Quick Prediction

There is a story bubbling beneath the surface on the Internet that I expect will break through as a very large story over the next few days. It will be a partisan story and I’d like to not get involved in that part here on the blog.

Here’s the setup. Whenever you send mail, it goes through a server. Usually that’s an SMTP or Simple Mail Transport Protocol server.

Many companies and government agencies keep copies of all the messages flowing through their SMTP servers. That’s how lawyers can later reconstruct paper trails during the discovery phase of lawsuits.

So far, so good.

Let’s say you wanted to send mail but not have it tracked. You could route it through a different SMTP server. In fact, mail from (as an example) geofffox.com and my other domains are usually sent through other servers as a matter of convenience. When I send mail for work from home, it also goes through these generic servers.

If my boss was tracking my work emails (which he is probably entitled to do) he wouldn’t have a copy of those.

It’s probably no big deal if I send mail that way. It is a big deal if government employees… White House employees… use other servers and therefore keep their emails out of the normal archive process.

From TrustMe.com:

…documents made public in the course of the U.S. Attorney Purge scandal reveal that key Administration figures used such email addresses ending with “gwb43.com.”

As Citizens for Ethics and Responsibility in Washington (CREW) notes:

CREW has learned that to fulfill its statutory obligations under the PRA, the White House email system automatically copies all messages created by staff and sends them to the White House Office of Records Management for archiving. It appears that the White House deliberately bypassed the automatic archiving function of its own email system that was designed to ensure compliance with the PRA.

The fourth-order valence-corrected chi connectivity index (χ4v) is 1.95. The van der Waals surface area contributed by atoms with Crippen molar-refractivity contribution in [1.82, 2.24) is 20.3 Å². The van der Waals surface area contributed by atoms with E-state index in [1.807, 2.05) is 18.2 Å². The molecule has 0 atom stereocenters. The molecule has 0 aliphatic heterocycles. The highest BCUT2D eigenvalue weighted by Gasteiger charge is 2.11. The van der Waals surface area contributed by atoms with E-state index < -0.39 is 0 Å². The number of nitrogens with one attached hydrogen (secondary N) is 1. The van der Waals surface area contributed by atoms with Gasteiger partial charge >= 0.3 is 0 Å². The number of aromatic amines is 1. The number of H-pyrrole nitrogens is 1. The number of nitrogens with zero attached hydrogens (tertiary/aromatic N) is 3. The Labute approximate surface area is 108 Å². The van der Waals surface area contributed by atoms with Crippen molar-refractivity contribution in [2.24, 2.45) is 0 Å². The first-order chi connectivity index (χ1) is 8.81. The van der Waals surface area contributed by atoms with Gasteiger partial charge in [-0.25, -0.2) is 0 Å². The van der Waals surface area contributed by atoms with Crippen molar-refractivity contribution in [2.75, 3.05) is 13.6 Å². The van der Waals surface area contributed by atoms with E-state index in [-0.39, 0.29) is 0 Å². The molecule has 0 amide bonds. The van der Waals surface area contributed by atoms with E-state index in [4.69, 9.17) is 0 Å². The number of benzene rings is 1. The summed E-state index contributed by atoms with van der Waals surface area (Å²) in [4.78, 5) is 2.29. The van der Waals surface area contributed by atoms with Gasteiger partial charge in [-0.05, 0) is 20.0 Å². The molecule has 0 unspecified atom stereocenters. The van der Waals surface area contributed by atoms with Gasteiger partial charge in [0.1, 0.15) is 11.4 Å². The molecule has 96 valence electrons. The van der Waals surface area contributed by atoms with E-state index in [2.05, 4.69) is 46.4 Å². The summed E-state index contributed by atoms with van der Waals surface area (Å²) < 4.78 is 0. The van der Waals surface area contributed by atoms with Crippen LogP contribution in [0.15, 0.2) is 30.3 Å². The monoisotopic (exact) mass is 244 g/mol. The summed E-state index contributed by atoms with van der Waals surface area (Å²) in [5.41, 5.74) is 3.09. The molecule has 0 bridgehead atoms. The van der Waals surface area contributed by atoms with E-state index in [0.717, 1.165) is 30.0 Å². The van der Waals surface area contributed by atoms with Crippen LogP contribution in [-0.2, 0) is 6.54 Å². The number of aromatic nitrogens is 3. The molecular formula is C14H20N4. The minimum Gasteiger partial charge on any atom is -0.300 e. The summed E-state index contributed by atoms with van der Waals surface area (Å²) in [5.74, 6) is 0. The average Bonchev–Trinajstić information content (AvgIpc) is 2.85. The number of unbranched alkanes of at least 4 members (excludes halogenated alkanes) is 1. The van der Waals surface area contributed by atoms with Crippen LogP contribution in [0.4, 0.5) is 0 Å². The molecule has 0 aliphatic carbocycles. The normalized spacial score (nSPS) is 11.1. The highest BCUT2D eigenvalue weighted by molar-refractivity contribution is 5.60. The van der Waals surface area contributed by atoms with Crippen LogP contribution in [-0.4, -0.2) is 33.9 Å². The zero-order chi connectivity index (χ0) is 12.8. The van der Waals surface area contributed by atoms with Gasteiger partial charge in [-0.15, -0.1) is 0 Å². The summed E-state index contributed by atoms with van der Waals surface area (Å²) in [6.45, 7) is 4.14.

I don’t know who or what side of the political spectrum CREW or TrustMe.com represent. I assume neither has a conservative bent.

Sometimes these things take a few days gain traction. As it is, TrustMe.com posted this three days ago. Or, maybe this is just some little thing blown way out of proportion and as a geek I’ve latched on to its ‘evil tech’ implications.

I’d like to think you heard it here first. Let me know, in the comments section, if this is already ‘a story’ and I just missed it?

3 thoughts on “Quick Prediction”

  1. I had not heard this until I read your blog, though I can’t say I’m all that surprised. Sadly, I don’t think there’s much that could be revealed regarding government information security breaches or work arounds that would shock much of the American public anymore.

  2. As a SysAdmin for companies that have to comply with HIPAA and Sarbanes Oxley, I’ve been dealing with this for some time. I make a great effort to block any type of webmail and smtp from the corporate network, so everything has to go through the corporate servers. Also non-technical policies forbid employees from using email other than the one that I control

  3. First time I had heard this Geoff. It looks like a lazy man’s attempt to circumvent the system. They should all know better. As a litigator, even though I have legal privilege with my clients, it is a cardinal rule NEVER to put anything in writing that you don’t want others to see, even if it is supposed to be private. A very stupid mistake but one that the bad guys often make, to their deep chagrin.

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